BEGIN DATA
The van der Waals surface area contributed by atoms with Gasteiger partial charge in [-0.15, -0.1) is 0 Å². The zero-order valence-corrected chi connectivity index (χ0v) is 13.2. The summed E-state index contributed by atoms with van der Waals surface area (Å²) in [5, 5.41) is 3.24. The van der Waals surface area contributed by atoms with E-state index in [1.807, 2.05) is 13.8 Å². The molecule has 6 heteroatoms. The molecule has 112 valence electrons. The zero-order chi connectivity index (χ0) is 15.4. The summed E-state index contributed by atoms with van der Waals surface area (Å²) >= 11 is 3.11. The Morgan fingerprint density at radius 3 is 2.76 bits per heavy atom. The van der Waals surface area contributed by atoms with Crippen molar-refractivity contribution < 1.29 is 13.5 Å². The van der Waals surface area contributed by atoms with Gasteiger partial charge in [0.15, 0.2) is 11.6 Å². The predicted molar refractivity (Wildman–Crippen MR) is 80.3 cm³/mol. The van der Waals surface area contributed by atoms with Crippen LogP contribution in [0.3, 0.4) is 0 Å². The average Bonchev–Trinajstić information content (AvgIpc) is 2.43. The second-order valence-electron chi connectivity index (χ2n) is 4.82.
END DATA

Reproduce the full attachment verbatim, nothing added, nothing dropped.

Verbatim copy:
The van der Waals surface area contributed by atoms with Gasteiger partial charge in [-0.15, -0.1) is 0 Å². The zero-order valence-corrected chi connectivity index (χ0v) is 13.2. The summed E-state index contributed by atoms with van der Waals surface area (Å²) in [5, 5.41) is 3.24. The van der Waals surface area contributed by atoms with E-state index in [1.807, 2.05) is 13.8 Å². The molecule has 6 heteroatoms. The molecule has 112 valence electrons. The zero-order chi connectivity index (χ0) is 15.4. The summed E-state index contributed by atoms with van der Waals surface area (Å²) >= 11 is 3.11. The Morgan fingerprint density at radius 3 is 2.76 bits per heavy atom. The van der Waals surface area contributed by atoms with Crippen molar-refractivity contribution < 1.29 is 13.5 Å². The van der Waals surface area contributed by atoms with Gasteiger partial charge in [0.15, 0.2) is 11.6 Å². The predicted molar refractivity (Wildman–Crippen MR) is 80.3 cm³/mol. The van der Waals surface area contributed by atoms with Crippen LogP contribution in [0.3, 0.4) is 0 Å². The average Bonchev–Trinajstić information content (AvgIpc) is 2.43. The second-order valence-electron chi connectivity index (χ2n) is 4.82.